YAOUNDE, CAMEROON —
Despite the strides, big and small, made on behalf of Sub-Saharan Africa’s women and children, many of whom are still vulnerable to wars, conflicts and antiquated traditions, much remains to be done to meet humanitarian and development goals set by world bodies. Such is the conclusion of a group of some 300 female lawyers from across Africa who met for a week in the Cameroonian capital, Yaounde, to discuss the impediments to improving the welfare of women and children.
Since its creation in 1944, the International Federation of Female Lawyers (FIDA) has concentrated on advocating tackling the challenges facing lawmakers and society in the pursuit of protecting the human rights of women.
Nigerian-born lawyer Okarafor Ezinva, one of FIDA's vice presidents for Africa, told VOA that advocacy alone is not producing the expected results.
“The millennium development goals that relate to women and children in most countries are the ones that are yet to be attained, and there is no likelihood of them being attained," she said. "Maternal mortality - the statistics are disastrous in Africa. And so beyond the advocacy, what else do we do to ensure that we move the level of this course? And, more importantly, that we change the statistics that relate to women in politics, in business, in government, wherever it is, to ensure that the status of the women is better?” asked Ezinva.
Change of strategy needed
The female lawyers were devising ways to change strategy as they fight for more attention to be given to women and girls, especially in Africa, where they say traditional practices still hinder progress.
They intend to pay more attention to cases filed in courts concerning human rights abuses affecting girls and women.
Cameroonian-born barrister Mbuya Gladys, who is also one of FIDA's vice presidents for Africa, said the focus will be on fighting harmful African traditional practices, like early marriages and the belief that woman should play only secondary roles in society.
“Custom that is good should be kept. Any one [custom] that is repugnant to natural justice, equity and good conscience should be thrown away. Let me take the case of FGM [female genital mutilation], places where they cut female genitals," Gladys said. "That is a custom and you see a woman bleed to death. Is that a good custom?”
Some beliefs hard to let go
Some Africans still hold firm to their beliefs that no matter how educated a woman is, her role should be exclusively caring for the home and family.
Fobusie Martin Asanji, the traditional ruler of the Chomba people in northwest Cameroon, told VOA that they inherited such practices from their ancestors and will not let them go. He said that in his area for example, a woman cannot be a chief.
“She is there to organize the family, the royal family. Feeding, entertaining visitors, organizing the fon's [chief's] many wives and his many children," he said. "So she is actually a wonderful collaborator of the fon [chief]."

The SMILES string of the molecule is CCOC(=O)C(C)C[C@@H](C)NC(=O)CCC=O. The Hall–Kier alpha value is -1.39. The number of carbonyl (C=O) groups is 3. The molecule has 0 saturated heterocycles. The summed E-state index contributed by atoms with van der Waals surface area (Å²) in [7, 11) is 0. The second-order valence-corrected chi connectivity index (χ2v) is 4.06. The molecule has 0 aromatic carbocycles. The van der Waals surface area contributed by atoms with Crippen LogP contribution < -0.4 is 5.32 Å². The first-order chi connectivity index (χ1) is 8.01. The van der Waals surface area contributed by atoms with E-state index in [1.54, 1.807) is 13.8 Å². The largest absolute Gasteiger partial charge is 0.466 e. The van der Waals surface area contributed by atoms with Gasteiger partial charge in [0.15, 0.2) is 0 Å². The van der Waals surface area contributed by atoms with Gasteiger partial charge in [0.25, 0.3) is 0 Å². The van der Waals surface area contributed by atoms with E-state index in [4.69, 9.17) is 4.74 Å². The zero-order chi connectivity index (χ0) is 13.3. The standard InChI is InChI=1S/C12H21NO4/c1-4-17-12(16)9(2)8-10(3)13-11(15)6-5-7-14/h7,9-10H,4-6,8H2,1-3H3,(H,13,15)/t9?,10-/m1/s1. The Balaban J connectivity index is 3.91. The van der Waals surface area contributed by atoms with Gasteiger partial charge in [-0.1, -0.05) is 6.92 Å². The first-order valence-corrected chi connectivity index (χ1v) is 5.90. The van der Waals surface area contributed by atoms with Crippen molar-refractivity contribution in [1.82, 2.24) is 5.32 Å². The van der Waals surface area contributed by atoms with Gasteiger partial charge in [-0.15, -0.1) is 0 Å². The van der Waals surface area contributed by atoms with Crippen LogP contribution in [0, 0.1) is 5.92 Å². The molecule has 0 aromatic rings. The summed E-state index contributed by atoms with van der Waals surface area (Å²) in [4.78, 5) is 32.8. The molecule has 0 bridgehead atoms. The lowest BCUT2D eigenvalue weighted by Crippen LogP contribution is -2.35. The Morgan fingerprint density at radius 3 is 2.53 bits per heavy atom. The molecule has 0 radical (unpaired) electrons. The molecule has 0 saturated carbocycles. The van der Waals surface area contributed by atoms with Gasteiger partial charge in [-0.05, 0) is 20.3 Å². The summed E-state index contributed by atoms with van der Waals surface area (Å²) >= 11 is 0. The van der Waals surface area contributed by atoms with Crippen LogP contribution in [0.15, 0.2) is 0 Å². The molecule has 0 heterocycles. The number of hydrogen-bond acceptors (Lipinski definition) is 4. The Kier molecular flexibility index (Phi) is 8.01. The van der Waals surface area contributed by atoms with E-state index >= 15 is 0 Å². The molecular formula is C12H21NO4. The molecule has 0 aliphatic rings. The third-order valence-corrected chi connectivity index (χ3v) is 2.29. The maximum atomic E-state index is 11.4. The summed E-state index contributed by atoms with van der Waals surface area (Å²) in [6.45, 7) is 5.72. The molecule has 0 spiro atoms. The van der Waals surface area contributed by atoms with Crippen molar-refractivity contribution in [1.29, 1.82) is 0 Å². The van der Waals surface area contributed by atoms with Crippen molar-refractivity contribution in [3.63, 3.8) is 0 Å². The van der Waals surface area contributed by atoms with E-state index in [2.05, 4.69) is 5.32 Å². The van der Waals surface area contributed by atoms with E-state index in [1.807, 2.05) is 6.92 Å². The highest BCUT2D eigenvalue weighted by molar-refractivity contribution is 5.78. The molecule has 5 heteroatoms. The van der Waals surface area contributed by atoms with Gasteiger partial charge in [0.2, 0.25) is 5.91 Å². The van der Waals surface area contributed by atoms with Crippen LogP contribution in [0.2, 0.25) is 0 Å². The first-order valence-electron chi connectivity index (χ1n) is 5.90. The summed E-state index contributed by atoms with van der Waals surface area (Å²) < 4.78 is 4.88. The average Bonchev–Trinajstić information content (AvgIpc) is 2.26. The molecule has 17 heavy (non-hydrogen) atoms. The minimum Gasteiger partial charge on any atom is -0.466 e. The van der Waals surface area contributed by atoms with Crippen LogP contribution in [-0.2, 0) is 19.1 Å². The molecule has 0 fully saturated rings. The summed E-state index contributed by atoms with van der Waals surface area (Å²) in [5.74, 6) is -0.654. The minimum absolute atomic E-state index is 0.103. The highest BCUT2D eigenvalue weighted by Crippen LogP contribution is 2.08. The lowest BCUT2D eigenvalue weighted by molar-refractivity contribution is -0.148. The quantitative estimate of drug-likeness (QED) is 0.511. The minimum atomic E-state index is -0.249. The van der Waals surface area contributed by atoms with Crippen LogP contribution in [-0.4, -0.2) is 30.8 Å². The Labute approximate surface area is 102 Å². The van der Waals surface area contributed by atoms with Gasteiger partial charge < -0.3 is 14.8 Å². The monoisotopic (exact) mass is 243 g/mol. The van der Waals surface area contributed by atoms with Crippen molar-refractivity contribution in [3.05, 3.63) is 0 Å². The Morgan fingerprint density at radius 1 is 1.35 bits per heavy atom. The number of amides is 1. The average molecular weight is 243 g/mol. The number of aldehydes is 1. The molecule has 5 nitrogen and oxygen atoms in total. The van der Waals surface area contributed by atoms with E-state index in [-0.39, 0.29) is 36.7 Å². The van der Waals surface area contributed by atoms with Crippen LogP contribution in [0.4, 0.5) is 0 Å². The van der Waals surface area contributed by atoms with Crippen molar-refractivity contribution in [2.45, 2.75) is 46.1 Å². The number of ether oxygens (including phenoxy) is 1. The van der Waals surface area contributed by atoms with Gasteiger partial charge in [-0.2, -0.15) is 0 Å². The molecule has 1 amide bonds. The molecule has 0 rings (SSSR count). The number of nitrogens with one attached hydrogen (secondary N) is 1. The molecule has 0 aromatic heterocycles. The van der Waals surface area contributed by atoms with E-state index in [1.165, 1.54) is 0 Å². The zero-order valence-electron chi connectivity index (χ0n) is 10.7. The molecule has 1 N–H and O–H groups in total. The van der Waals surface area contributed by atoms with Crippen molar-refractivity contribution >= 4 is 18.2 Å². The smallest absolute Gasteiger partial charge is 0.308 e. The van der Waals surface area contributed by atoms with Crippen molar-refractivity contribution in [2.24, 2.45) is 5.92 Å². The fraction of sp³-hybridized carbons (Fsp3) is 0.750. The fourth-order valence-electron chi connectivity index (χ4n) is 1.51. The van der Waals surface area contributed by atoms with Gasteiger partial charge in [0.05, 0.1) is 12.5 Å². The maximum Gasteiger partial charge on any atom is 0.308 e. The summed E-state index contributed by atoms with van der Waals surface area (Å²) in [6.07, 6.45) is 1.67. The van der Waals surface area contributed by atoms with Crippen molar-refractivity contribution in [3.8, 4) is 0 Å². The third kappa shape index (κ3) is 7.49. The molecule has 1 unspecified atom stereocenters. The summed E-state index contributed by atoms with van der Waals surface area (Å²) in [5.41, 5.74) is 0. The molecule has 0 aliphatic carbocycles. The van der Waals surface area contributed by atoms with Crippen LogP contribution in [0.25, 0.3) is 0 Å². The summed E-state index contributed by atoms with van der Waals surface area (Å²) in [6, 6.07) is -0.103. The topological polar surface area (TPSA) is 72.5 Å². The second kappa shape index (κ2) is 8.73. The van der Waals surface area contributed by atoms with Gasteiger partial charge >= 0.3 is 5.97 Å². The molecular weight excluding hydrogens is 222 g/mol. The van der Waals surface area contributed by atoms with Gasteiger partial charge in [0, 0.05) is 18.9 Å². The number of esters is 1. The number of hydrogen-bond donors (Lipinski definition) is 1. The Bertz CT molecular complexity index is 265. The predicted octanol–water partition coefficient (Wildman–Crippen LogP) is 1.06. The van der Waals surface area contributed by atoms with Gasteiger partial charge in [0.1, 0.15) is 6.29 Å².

More women leaders, still too few opportunities
Women have made significant gains in political and legislative roles in Africa; Liberia and Malawi have female heads of state, Senegal's new prime minister is a woman and in Rwanda, women hold almost two-thirds of the seats in parliament.
Females make up the majority of the population of most African countries and therefore many think they should be capable of utilizing their numerical strength in democratic processes.
However, in many countries, that is easier said than done. Lawyer Vera Minang, who is a member of FIDA, blames the slow progress and limited opportunities for women on the widespread illiteracy of females in Africa.
“Women will still be women," she said. "But we are talking about equality of opportunities. If a boy child has an opportunity to go to school, let the girl child also have that same opportunity to go to school. If a man has an opportunity to do night work, a woman should also have an opportunity to do that night work because that may be the only vacancy that she may fit into. We are talking actually about substantial equality, we are not talking about competition.”
The lawyers from Africa and beyond are expecting an Africa that offers equal opportunity for men and women.
Lawyer Ebaka Eko from Cameroon told VOA that even if it takes a long time, progress in rights for women will eventually happen.
“We are dreaming of that woman who lives that unenviable position of being a perpetual dependent [becoming] this woman who is independent, who is economically strong, who can take decision in the public sphere, who can rule the world,” Eko said.
The association of female lawyers was created close to 70 years ago to champion the rights of women and children and promote their socio-economic well-being by creating and raising legal awareness.